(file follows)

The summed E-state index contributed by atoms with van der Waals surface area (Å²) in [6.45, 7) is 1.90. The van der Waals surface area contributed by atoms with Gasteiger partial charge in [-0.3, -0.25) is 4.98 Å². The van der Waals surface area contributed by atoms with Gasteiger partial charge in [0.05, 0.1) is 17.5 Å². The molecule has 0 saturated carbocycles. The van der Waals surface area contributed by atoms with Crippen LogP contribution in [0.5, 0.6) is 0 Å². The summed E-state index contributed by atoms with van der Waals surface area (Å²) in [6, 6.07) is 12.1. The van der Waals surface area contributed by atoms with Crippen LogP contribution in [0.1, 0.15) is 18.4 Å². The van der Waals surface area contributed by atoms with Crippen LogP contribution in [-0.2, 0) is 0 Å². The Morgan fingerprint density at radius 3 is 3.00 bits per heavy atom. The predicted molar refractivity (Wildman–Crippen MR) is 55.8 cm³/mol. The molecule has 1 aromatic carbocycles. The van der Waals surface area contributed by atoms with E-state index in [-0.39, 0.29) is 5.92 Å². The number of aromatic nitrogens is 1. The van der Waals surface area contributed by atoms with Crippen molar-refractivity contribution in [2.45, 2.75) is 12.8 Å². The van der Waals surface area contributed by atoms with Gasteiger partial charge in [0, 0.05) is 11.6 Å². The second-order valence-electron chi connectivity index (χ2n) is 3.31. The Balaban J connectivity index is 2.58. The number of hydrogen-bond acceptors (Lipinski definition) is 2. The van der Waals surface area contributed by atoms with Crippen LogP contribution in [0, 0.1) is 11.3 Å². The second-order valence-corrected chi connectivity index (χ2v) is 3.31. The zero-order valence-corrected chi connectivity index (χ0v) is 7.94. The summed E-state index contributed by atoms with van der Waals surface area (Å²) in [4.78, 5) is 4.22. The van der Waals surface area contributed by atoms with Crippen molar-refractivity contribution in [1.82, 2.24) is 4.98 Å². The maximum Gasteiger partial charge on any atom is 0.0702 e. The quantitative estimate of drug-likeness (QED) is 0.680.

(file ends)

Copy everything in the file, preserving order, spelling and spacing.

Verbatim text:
The summed E-state index contributed by atoms with van der Waals surface area (Å²) in [6.45, 7) is 1.90. The van der Waals surface area contributed by atoms with Gasteiger partial charge in [-0.3, -0.25) is 4.98 Å². The van der Waals surface area contributed by atoms with Gasteiger partial charge in [0.05, 0.1) is 17.5 Å². The molecule has 0 saturated carbocycles. The van der Waals surface area contributed by atoms with Crippen LogP contribution in [0.5, 0.6) is 0 Å². The summed E-state index contributed by atoms with van der Waals surface area (Å²) in [6, 6.07) is 12.1. The van der Waals surface area contributed by atoms with Crippen LogP contribution in [0.1, 0.15) is 18.4 Å². The van der Waals surface area contributed by atoms with Crippen LogP contribution in [-0.2, 0) is 0 Å². The Morgan fingerprint density at radius 3 is 3.00 bits per heavy atom. The predicted molar refractivity (Wildman–Crippen MR) is 55.8 cm³/mol. The molecule has 1 aromatic carbocycles. The van der Waals surface area contributed by atoms with E-state index in [-0.39, 0.29) is 5.92 Å². The number of aromatic nitrogens is 1. The van der Waals surface area contributed by atoms with Crippen molar-refractivity contribution in [2.45, 2.75) is 12.8 Å². The van der Waals surface area contributed by atoms with Gasteiger partial charge in [0, 0.05) is 11.6 Å². The second-order valence-electron chi connectivity index (χ2n) is 3.31. The Balaban J connectivity index is 2.58. The number of hydrogen-bond acceptors (Lipinski definition) is 2. The van der Waals surface area contributed by atoms with Crippen LogP contribution in [0, 0.1) is 11.3 Å². The second-order valence-corrected chi connectivity index (χ2v) is 3.31. The zero-order valence-corrected chi connectivity index (χ0v) is 7.94. The summed E-state index contributed by atoms with van der Waals surface area (Å²) in [4.78, 5) is 4.22. The van der Waals surface area contributed by atoms with Crippen molar-refractivity contribution in [1.82, 2.24) is 4.98 Å². The maximum Gasteiger partial charge on any atom is 0.0702 e. The quantitative estimate of drug-likeness (QED) is 0.680.